Scopelitis, Garvin, Light, Hanson & Feary, P.C.

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News & Analysis

The Transportation Brief®: A Quarterly Newsletter, Winter 2018 - Dispatches

  • Ron Morelock reports, as of January 1, 2018, the California State Board of Equalization (Board) was fully restructured into three separate entities with the Board only retaining duties assigned to it under the California Constitution.  The new California Department of Tax and Fee Administration will now perform statutory duties previously assigned to the Board, such as administering franchise tax, personal income tax, sales and use tax, and other special taxes and fees.  The new independent Office of Tax Appeals will now adjudicate appeals of the statutory taxes and fees.

  • According to Kelli Block, The U.S. Department of Labor recently increased the amount of civil monetary penalties it may impose for some violations of the federal Fair Labor Standards Act to $1,964 per violation. This equates to an approximate 2% increase over the penalty rates the DOL established last year and applies to penalties imposed after January 2, 2018, for predicate violations that occurred after November 2, 2015.

  • Jerad Childress reminds us that approximately 40 million Kidde fire extinguishers with plastic handles are under recall due to failure to discharge and nozzle detachment. For information related to this recall, consumers may call (855) 271-0773 or visit Kidde’s website at www.kidde.com.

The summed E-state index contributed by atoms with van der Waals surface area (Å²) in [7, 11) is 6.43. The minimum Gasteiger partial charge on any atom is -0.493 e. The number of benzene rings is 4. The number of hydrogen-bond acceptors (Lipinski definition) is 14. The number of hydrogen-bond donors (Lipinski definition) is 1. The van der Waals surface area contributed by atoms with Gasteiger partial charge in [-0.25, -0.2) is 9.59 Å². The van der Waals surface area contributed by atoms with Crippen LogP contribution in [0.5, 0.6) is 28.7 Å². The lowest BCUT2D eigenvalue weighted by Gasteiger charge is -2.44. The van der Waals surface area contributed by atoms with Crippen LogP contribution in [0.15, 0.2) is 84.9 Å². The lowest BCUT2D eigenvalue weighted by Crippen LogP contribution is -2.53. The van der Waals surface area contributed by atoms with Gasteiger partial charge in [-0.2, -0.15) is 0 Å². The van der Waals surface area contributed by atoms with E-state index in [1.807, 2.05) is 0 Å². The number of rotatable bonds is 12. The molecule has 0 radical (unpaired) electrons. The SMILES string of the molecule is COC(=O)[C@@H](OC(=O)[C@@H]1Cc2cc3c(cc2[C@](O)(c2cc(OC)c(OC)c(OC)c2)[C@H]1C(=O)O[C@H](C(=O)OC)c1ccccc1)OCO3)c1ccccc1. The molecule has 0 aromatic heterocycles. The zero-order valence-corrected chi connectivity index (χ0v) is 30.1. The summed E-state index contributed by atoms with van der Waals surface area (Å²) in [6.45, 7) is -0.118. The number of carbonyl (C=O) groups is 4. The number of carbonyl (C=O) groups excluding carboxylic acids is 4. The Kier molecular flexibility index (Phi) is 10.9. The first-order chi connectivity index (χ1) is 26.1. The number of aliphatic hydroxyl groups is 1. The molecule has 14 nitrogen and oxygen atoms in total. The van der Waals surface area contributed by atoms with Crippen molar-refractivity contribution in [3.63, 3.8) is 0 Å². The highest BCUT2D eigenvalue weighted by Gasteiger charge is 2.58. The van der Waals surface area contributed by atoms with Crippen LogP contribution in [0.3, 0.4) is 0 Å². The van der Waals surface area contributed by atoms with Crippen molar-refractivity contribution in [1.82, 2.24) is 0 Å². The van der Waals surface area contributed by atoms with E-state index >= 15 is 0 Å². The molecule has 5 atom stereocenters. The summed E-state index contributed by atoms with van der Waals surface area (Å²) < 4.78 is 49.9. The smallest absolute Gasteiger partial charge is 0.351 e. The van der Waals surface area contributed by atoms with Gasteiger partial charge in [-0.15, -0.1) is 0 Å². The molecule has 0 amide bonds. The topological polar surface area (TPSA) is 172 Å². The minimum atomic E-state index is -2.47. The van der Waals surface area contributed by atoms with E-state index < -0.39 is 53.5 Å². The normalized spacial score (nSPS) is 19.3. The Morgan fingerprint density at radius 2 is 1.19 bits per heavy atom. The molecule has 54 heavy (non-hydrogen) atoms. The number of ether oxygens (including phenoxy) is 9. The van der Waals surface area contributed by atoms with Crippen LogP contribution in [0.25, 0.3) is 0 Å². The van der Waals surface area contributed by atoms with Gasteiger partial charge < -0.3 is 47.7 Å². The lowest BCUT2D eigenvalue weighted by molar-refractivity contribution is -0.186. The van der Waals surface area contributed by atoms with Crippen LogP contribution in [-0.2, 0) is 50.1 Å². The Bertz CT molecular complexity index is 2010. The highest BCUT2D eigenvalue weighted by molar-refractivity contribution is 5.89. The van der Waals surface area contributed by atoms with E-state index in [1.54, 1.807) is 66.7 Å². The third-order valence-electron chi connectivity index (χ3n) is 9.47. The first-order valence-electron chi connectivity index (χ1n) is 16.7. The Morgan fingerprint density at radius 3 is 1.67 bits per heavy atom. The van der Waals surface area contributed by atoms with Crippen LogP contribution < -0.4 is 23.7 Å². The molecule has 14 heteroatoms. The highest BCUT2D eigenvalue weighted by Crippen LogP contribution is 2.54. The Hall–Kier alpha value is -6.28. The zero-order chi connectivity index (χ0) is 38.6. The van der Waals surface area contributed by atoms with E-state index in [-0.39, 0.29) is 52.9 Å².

• Jeffrey Jackson reminds home delivery transportation providers to be cautious when providing appliance installation services. Any kind of plumbing or electrical hookup work (oftentimes defined as anything more than plugging the appliance into an existing receptacle) can invoke state and local licensing requirements.

  • Jeffrey Jackson reports an increase in the number of California-based operations being audited by workers’ compensation insurers, with the insurers taking the unilateral action of assessing back premiums for independent contractor owner-operators. An important strategy for defending against these assessments is to strongly assert the drivers’ independent contractor status. 

  • Jeffrey Jackson notes that many online retailers are developing their own delivery services and, in doing so, engaging local courier companies to provide the final-mile delivery services. It is important for the parties to understand the interstate vs. intrastate nature of such services and consider whether the courier companies are required by federal law to have interstate motor carrier authority from the FMCSA even if their vehicles do not cross state lines.